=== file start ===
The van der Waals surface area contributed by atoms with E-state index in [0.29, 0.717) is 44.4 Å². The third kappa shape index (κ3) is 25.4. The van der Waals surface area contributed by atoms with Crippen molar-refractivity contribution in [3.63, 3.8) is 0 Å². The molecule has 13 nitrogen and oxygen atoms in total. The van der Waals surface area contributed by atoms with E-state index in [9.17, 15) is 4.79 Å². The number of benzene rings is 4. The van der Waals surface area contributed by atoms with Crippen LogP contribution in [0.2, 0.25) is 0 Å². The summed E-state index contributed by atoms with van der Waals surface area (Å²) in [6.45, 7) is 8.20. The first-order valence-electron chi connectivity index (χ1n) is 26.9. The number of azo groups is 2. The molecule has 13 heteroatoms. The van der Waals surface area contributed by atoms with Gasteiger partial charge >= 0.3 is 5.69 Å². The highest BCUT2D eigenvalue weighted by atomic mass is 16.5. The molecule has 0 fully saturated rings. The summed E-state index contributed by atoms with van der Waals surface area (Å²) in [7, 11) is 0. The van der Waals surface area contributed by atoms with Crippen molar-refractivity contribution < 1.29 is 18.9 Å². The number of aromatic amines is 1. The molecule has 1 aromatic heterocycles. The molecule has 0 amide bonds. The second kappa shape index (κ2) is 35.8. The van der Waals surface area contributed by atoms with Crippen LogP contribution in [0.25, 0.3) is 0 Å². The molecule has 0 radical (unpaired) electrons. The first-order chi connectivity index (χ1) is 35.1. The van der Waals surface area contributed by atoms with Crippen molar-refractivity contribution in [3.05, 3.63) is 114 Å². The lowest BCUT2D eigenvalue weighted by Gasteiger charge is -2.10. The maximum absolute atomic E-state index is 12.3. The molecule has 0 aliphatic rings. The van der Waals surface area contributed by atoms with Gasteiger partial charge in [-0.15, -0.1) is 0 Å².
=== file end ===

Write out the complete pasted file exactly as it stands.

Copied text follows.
The van der Waals surface area contributed by atoms with E-state index in [0.29, 0.717) is 44.4 Å². The third kappa shape index (κ3) is 25.4. The van der Waals surface area contributed by atoms with Crippen molar-refractivity contribution in [3.63, 3.8) is 0 Å². The molecule has 13 nitrogen and oxygen atoms in total. The van der Waals surface area contributed by atoms with E-state index in [9.17, 15) is 4.79 Å². The number of benzene rings is 4. The van der Waals surface area contributed by atoms with Crippen LogP contribution in [0.2, 0.25) is 0 Å². The summed E-state index contributed by atoms with van der Waals surface area (Å²) in [6.45, 7) is 8.20. The first-order valence-electron chi connectivity index (χ1n) is 26.9. The number of azo groups is 2. The molecule has 13 heteroatoms. The van der Waals surface area contributed by atoms with Gasteiger partial charge >= 0.3 is 5.69 Å². The highest BCUT2D eigenvalue weighted by atomic mass is 16.5. The molecule has 0 fully saturated rings. The summed E-state index contributed by atoms with van der Waals surface area (Å²) in [7, 11) is 0. The van der Waals surface area contributed by atoms with Crippen molar-refractivity contribution < 1.29 is 18.9 Å². The number of aromatic amines is 1. The molecule has 1 aromatic heterocycles. The molecule has 0 amide bonds. The second kappa shape index (κ2) is 35.8. The van der Waals surface area contributed by atoms with Crippen LogP contribution in [0.25, 0.3) is 0 Å². The molecule has 0 radical (unpaired) electrons. The first-order chi connectivity index (χ1) is 35.1. The van der Waals surface area contributed by atoms with Crippen molar-refractivity contribution in [3.05, 3.63) is 114 Å². The lowest BCUT2D eigenvalue weighted by Gasteiger charge is -2.10. The maximum absolute atomic E-state index is 12.3. The molecule has 0 aliphatic rings. The van der Waals surface area contributed by atoms with Gasteiger partial charge in [-0.15, -0.1) is 0 Å².